My daughter Jaime was a beautiful young girl, only 14 years old when she was murdered. She was a competitive dancer who inspired others to want to dance as well. What I am most proud of is her humanity. She volunteered for kids with special needs. She always stepped in the middle when she came across bullying. Jaime dreamt of being a pediatric physical therapist and helping children with limb deficiencies walk for the very first time. She loved her family, and she loved her dogs. She always told us how she would be married by the time she was 25 and planned to have two children — of course with two dogs as well.
This is who Jaime was and what I hope you think of when you hear the news about the Parkland shooter, who recently pleaded guilty and will now face a death penalty decision. There will be media interest around what happens in that courtroom and among the jurors who will decide if the shooter pays the ultimate price. But what I would like is to nix notoriety. Instead, I would like you to remember what I told you about Jaime, and that each person who died at Parkland was an individual with loved ones, a life, and a personality. Our families should take precedent over the shooter who broke them.
Does it really matter if you do that? Actually, yes. The evidence is clear and the examples abundant: those who commit this kind of violence do so in part for notoriety, to become famous. Sadly, when we look back at many prior shootings it is true that most will recall the name of the shooter and not the victims. It does not need to be this way.
There were 17 victims in Parkland who lost their lives, and a further 17 who were injured. The families of those affected have had our lives reshaped by the shooter’s actions. We will have to see the shooter’s face in the media and watch him appear in a courtroom to face Broward County jurors while they vote on whether he deserves the death penalty. We will be re-traumatized by seeing his face and hearing his name, over and over again.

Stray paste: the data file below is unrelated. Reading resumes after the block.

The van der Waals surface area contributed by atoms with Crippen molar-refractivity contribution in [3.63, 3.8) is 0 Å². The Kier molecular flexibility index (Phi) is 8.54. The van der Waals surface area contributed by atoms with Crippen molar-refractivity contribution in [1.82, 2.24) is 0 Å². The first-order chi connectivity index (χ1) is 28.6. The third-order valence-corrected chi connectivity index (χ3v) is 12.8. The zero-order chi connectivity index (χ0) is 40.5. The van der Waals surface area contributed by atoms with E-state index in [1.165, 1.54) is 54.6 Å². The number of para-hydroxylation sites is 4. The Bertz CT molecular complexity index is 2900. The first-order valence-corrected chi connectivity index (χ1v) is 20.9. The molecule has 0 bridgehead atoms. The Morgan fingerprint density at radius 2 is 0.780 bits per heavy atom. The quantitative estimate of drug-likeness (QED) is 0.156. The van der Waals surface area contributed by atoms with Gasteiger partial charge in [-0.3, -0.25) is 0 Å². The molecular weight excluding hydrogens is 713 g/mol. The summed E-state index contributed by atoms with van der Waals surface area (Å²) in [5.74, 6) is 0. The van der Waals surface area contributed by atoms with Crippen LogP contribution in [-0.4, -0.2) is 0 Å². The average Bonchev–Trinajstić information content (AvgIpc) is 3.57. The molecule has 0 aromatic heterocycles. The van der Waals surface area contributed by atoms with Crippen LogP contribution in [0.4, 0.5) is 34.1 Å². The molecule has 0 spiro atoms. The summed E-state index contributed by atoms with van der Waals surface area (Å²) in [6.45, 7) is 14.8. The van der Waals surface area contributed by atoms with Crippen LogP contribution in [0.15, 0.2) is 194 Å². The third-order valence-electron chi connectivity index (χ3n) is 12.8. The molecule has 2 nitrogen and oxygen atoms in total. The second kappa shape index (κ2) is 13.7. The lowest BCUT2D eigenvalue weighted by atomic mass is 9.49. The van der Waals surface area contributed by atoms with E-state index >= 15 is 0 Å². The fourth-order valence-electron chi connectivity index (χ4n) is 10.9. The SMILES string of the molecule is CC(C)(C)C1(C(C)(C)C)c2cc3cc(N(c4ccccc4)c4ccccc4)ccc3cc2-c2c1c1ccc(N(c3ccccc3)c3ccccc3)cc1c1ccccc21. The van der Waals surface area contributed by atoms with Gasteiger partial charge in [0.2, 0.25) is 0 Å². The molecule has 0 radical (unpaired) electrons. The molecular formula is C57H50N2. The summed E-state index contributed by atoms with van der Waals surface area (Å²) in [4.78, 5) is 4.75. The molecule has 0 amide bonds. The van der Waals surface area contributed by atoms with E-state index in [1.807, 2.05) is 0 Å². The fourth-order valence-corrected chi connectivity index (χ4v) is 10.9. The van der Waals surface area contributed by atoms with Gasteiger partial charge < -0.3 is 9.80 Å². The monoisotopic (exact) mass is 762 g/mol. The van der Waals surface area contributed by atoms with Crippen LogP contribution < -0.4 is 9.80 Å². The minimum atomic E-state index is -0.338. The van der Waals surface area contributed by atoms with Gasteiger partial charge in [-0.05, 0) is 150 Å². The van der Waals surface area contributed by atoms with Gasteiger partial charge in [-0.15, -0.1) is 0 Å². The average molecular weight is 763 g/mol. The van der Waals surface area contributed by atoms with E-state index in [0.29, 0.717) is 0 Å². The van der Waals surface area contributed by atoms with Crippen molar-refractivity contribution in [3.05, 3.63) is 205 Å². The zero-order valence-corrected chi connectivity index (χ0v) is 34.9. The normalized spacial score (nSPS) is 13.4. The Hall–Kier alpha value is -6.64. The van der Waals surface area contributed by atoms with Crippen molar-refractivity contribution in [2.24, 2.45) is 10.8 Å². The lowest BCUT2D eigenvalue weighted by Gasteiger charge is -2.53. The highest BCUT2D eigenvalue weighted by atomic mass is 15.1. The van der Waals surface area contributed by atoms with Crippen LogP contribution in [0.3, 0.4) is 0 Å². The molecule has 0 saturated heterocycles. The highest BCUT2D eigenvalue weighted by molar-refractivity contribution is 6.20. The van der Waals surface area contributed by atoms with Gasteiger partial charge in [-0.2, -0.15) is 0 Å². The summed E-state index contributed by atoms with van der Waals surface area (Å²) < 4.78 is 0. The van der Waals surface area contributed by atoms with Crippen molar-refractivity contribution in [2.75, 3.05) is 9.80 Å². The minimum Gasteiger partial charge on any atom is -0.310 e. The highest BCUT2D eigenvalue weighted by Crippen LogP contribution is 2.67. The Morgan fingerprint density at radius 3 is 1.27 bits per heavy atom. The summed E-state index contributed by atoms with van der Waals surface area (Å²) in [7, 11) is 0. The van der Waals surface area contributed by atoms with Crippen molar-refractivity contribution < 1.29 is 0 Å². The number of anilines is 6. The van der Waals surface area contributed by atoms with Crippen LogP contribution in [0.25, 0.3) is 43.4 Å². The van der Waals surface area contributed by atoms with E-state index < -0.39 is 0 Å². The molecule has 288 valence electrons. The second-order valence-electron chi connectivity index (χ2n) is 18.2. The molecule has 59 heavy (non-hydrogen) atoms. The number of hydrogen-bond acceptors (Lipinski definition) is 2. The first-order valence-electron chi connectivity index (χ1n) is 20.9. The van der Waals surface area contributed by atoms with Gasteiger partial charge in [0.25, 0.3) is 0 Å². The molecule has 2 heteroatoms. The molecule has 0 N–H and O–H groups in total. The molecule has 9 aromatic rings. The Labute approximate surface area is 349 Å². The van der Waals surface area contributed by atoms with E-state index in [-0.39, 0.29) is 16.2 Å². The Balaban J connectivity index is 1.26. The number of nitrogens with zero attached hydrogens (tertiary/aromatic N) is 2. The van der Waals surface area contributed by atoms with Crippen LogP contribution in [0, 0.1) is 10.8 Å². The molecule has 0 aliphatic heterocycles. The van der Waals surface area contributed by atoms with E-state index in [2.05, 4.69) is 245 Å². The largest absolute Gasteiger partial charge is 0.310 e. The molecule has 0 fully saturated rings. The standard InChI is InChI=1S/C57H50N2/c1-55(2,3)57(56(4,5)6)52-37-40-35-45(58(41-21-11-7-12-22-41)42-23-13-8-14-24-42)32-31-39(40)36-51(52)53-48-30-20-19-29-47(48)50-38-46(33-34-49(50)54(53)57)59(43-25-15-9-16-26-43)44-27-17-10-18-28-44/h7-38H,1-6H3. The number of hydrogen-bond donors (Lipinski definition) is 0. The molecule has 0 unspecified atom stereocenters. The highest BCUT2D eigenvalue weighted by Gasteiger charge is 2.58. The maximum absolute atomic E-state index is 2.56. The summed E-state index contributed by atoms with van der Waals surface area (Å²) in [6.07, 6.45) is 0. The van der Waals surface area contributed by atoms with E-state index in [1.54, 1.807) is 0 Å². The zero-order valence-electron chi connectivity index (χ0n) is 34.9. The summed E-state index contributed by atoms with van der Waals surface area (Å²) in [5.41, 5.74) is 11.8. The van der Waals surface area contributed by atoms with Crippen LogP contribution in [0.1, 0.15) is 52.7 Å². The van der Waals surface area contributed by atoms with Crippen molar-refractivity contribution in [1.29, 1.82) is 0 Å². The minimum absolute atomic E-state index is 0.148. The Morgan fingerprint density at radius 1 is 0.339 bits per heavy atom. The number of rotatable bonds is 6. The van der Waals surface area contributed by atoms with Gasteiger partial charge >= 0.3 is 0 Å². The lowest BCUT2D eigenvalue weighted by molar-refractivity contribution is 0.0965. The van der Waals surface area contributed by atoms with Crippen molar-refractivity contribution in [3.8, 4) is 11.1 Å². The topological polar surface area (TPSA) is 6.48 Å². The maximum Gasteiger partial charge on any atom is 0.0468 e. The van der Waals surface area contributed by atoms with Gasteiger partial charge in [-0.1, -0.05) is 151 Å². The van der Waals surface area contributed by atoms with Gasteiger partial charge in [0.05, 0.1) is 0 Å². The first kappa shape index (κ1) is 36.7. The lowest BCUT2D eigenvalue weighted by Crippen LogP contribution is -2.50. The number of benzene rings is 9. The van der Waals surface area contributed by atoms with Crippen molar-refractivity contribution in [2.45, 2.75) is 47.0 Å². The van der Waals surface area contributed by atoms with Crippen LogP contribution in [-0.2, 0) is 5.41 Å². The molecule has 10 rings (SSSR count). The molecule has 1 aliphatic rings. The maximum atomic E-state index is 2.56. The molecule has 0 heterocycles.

We do not want to be asked questions about the murderer, even though we are constantly. Do you hate him? Do you forgive him? These are the questions I was asked last week following his guilty plea to the murder of my daughter and 16 others. The truth is, I will never forgive him, and I have zero emotion for him. I try to wipe his memory from my mind.
What would have been a more appropriate question to ask me is: How should we ensure we focus only on the victims? Perhaps looking to New Zealand is one option. Following the 2019 shooting at two mosques in Christchurch, Prime Minister Jacinda Ardern said, “You will never hear me mention his name,” of the shooter. She continued: “He is a terrorist, he is a criminal, he is an extremist, but he will, when I speak, be nameless, and to others I implore you: Speak the names of those who were lost rather than the name of the man who took them. He may have sought notoriety but we in New Zealand will give him nothing — not even his name.”
Tom Teves, the co-founder of the No Notoriety campaign, also warns against providing mass shooters with too much attention — even in the well-intended service of trying to reckon with their motivations — runs the risk of creating a “narrative that they’re an anti-hero… and that’s a false narrative.” For me, the only narrative that matters is that they are murderers and they left victims behind.
The coverage of the murder trial for me has been very difficult. Hearing his name and seeing his picture always makes things worse. His name was not used once in this article and yet it did not need to be. It is clear who I am talking about. Keep the focus on the only names that matter.
Jaime Guttenberg, Alex Schacter, Alyssa Alhadeff, Scott Beigel, Martin Duque Anguiano, Nicholas Dworet, Gina Montalto, Chris Hixon, Joaquin Oliver, Luke Hoyer, Aaron Feis, Cara Loughran, Alaina Petty, Meadow Pollack, Helena Ramsay, Carmen Schentrup, Peter Wang. These are the victims of the Parkland school shooting. You already know who the murderer is. There is no need to ever use his name. These are the names to remember.
Fred Guttenberg is an activist against gun violence
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